Malawi to double generating capacity with $1bn dam PPP

The Shire River is the longest in Malawi (Hollidaysg/Dreamstime)
Malawi and a consortium of Norwegian renewables developer Scatec and France’s EDF have signed a binding agreement to deliver a hydroelectric project that will double the country’s generating capacity.

The $1bn Mpatamanga dam on the Shire River is a public-private partnership that sees Scatec and EDF financing, building and operating the 350MW plant.

Scatec and EDF will together hold a 55% equity stake in the project. The Malawian government will own 30% and the World Bank Group’s International Finance Corporation (IFC) will own 15%. The IFC is contributing $350m towards project costs in loans and guarantees.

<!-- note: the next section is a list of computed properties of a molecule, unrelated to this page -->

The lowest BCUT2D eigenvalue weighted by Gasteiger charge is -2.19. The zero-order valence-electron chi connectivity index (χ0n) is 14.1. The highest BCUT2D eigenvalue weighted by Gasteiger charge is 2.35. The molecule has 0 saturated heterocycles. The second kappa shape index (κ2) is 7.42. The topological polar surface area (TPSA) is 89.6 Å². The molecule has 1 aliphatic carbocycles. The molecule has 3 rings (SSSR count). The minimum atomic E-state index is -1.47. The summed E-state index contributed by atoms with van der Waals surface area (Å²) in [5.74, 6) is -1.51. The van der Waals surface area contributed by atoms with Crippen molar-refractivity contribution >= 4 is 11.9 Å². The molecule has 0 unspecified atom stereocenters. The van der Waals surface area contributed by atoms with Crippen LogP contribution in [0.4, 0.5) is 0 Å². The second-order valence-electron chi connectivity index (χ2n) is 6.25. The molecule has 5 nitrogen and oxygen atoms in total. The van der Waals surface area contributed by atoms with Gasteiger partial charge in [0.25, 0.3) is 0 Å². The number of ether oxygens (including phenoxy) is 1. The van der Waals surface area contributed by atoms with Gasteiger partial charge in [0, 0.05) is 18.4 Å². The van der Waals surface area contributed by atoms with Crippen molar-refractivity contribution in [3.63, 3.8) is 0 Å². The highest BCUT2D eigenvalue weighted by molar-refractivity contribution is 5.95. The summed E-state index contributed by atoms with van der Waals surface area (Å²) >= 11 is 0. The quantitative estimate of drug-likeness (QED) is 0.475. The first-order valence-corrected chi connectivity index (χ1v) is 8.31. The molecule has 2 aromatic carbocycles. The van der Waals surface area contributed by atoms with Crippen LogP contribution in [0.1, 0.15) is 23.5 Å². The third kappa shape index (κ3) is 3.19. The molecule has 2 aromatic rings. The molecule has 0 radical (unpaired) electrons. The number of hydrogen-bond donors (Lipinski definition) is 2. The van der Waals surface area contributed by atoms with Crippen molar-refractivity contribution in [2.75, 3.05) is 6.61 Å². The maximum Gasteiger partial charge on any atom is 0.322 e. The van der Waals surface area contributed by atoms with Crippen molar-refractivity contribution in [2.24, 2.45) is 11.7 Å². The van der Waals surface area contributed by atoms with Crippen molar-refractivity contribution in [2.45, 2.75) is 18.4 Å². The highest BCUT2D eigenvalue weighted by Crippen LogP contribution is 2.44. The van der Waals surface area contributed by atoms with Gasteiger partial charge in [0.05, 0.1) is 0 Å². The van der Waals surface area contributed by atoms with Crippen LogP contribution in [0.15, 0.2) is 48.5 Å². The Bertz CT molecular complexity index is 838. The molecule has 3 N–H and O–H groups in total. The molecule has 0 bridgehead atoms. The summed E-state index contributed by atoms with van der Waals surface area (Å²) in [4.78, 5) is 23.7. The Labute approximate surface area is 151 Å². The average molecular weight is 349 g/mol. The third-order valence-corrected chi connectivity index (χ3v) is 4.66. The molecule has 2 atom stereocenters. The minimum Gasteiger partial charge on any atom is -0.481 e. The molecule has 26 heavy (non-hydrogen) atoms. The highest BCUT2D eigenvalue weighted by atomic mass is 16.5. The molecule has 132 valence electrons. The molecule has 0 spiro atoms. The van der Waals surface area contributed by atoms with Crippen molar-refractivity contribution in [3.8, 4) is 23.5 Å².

The dam will be 45m high with a 22km-long reservoir and two generating facilities: a 309MW “peaking plant” to provide energy during peak demand, and a 41MW downstream generator.

Scatec teamed up with British International Investment and Norwegian state development financer Norfund to finance the scheme.

Commenting on the scheme, Malawian energy minister Ibrahim Matola said: “The 350 MW Mpatamanga hydropower project will … improve power supply security, provide opportunities for increased renewable energy generation capacity in the country and contribute to controlling the flow of the Shire River downstream of the power plant.

“The government of Malawi is indebted to its partners in achieving this milestone, which is a major step in the development of this project.”

Scatec is a renewable energy provider that develops, builds, owns and operates renewable energy plants. At present it has 4.6GW in operation and under construction across four continents.

No start or finish date has been given for the work.

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